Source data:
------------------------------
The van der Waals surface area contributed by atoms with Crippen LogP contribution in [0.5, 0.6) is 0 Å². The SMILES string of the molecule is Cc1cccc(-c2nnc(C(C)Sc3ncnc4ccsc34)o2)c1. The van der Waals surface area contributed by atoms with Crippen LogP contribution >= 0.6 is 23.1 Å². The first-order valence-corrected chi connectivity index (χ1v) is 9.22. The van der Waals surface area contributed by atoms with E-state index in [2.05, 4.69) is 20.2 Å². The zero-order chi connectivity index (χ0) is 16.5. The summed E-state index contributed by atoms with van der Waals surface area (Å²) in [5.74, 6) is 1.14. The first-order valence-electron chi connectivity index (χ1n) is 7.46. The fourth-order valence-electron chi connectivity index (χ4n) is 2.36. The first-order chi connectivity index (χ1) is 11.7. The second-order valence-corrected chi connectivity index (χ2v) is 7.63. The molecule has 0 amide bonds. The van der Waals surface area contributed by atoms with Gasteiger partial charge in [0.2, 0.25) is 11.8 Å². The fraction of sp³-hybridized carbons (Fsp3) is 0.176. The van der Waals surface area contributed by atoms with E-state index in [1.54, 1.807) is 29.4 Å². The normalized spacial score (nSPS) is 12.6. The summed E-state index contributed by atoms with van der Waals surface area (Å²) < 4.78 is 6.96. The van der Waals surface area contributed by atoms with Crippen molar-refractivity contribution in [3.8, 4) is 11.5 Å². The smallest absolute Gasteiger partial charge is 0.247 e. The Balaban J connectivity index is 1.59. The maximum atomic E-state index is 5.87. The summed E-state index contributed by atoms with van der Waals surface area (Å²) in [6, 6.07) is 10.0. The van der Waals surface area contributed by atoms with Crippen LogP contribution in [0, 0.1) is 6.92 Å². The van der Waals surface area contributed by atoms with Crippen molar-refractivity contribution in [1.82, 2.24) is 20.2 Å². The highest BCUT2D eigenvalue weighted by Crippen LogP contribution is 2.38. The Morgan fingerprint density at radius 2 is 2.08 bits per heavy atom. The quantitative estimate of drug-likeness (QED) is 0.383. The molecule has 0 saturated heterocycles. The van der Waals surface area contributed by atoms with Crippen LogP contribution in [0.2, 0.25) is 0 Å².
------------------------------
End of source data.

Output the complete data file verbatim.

The van der Waals surface area contributed by atoms with Crippen LogP contribution in [0.5, 0.6) is 0 Å². The SMILES string of the molecule is Cc1cccc(-c2nnc(C(C)Sc3ncnc4ccsc34)o2)c1. The van der Waals surface area contributed by atoms with Crippen LogP contribution >= 0.6 is 23.1 Å². The first-order valence-corrected chi connectivity index (χ1v) is 9.22. The van der Waals surface area contributed by atoms with E-state index in [2.05, 4.69) is 20.2 Å². The zero-order chi connectivity index (χ0) is 16.5. The summed E-state index contributed by atoms with van der Waals surface area (Å²) in [5.74, 6) is 1.14. The first-order valence-electron chi connectivity index (χ1n) is 7.46. The fourth-order valence-electron chi connectivity index (χ4n) is 2.36. The first-order chi connectivity index (χ1) is 11.7. The second-order valence-corrected chi connectivity index (χ2v) is 7.63. The molecule has 0 amide bonds. The van der Waals surface area contributed by atoms with Gasteiger partial charge in [0.2, 0.25) is 11.8 Å². The fraction of sp³-hybridized carbons (Fsp3) is 0.176. The van der Waals surface area contributed by atoms with E-state index in [1.54, 1.807) is 29.4 Å². The normalized spacial score (nSPS) is 12.6. The summed E-state index contributed by atoms with van der Waals surface area (Å²) < 4.78 is 6.96. The van der Waals surface area contributed by atoms with Crippen molar-refractivity contribution in [3.8, 4) is 11.5 Å². The smallest absolute Gasteiger partial charge is 0.247 e. The Balaban J connectivity index is 1.59. The maximum atomic E-state index is 5.87. The summed E-state index contributed by atoms with van der Waals surface area (Å²) in [6, 6.07) is 10.0. The van der Waals surface area contributed by atoms with Crippen LogP contribution in [0, 0.1) is 6.92 Å². The van der Waals surface area contributed by atoms with Crippen molar-refractivity contribution in [1.82, 2.24) is 20.2 Å². The highest BCUT2D eigenvalue weighted by Crippen LogP contribution is 2.38. The Morgan fingerprint density at radius 2 is 2.08 bits per heavy atom. The quantitative estimate of drug-likeness (QED) is 0.383. The molecule has 0 saturated heterocycles. The van der Waals surface area contributed by atoms with Crippen LogP contribution in [0.2, 0.25) is 0 Å².